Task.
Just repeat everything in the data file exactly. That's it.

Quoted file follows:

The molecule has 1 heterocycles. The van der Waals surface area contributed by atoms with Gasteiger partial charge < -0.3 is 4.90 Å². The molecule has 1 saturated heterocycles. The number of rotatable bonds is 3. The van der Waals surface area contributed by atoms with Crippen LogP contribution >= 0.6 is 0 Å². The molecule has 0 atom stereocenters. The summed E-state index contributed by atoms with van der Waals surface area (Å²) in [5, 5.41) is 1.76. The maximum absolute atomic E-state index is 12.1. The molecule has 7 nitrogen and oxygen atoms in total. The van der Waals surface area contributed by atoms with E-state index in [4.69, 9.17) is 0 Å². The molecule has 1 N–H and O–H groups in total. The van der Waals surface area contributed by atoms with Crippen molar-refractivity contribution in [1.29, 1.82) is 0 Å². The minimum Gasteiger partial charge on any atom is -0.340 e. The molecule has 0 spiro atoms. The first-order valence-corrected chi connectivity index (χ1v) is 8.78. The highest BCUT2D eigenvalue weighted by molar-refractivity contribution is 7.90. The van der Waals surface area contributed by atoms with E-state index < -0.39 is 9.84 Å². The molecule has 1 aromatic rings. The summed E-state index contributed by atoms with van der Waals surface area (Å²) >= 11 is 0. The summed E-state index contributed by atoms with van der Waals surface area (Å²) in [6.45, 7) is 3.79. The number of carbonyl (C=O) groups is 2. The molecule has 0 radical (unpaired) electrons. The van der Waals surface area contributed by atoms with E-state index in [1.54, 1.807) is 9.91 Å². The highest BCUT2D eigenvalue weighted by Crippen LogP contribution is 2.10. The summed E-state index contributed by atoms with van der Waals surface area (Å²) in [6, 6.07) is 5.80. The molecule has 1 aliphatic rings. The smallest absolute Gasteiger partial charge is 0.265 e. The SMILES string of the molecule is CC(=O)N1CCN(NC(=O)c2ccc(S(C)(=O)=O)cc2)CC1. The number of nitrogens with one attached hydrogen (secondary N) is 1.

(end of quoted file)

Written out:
The molecule has 1 heterocycles. The van der Waals surface area contributed by atoms with Gasteiger partial charge < -0.3 is 4.90 Å². The molecule has 1 saturated heterocycles. The number of rotatable bonds is 3. The van der Waals surface area contributed by atoms with Crippen LogP contribution >= 0.6 is 0 Å². The molecule has 0 atom stereocenters. The summed E-state index contributed by atoms with van der Waals surface area (Å²) in [5, 5.41) is 1.76. The maximum absolute atomic E-state index is 12.1. The molecule has 7 nitrogen and oxygen atoms in total. The van der Waals surface area contributed by atoms with E-state index in [4.69, 9.17) is 0 Å². The molecule has 1 N–H and O–H groups in total. The van der Waals surface area contributed by atoms with Crippen molar-refractivity contribution in [1.29, 1.82) is 0 Å². The minimum Gasteiger partial charge on any atom is -0.340 e. The molecule has 0 spiro atoms. The first-order valence-corrected chi connectivity index (χ1v) is 8.78. The highest BCUT2D eigenvalue weighted by molar-refractivity contribution is 7.90. The van der Waals surface area contributed by atoms with E-state index < -0.39 is 9.84 Å². The molecule has 1 aromatic rings. The summed E-state index contributed by atoms with van der Waals surface area (Å²) >= 11 is 0. The summed E-state index contributed by atoms with van der Waals surface area (Å²) in [6.45, 7) is 3.79. The number of carbonyl (C=O) groups is 2. The molecule has 0 radical (unpaired) electrons. The van der Waals surface area contributed by atoms with E-state index in [1.54, 1.807) is 9.91 Å². The highest BCUT2D eigenvalue weighted by Crippen LogP contribution is 2.10. The summed E-state index contributed by atoms with van der Waals surface area (Å²) in [6, 6.07) is 5.80. The molecule has 1 aliphatic rings. The smallest absolute Gasteiger partial charge is 0.265 e. The SMILES string of the molecule is CC(=O)N1CCN(NC(=O)c2ccc(S(C)(=O)=O)cc2)CC1. The number of nitrogens with one attached hydrogen (secondary N) is 1.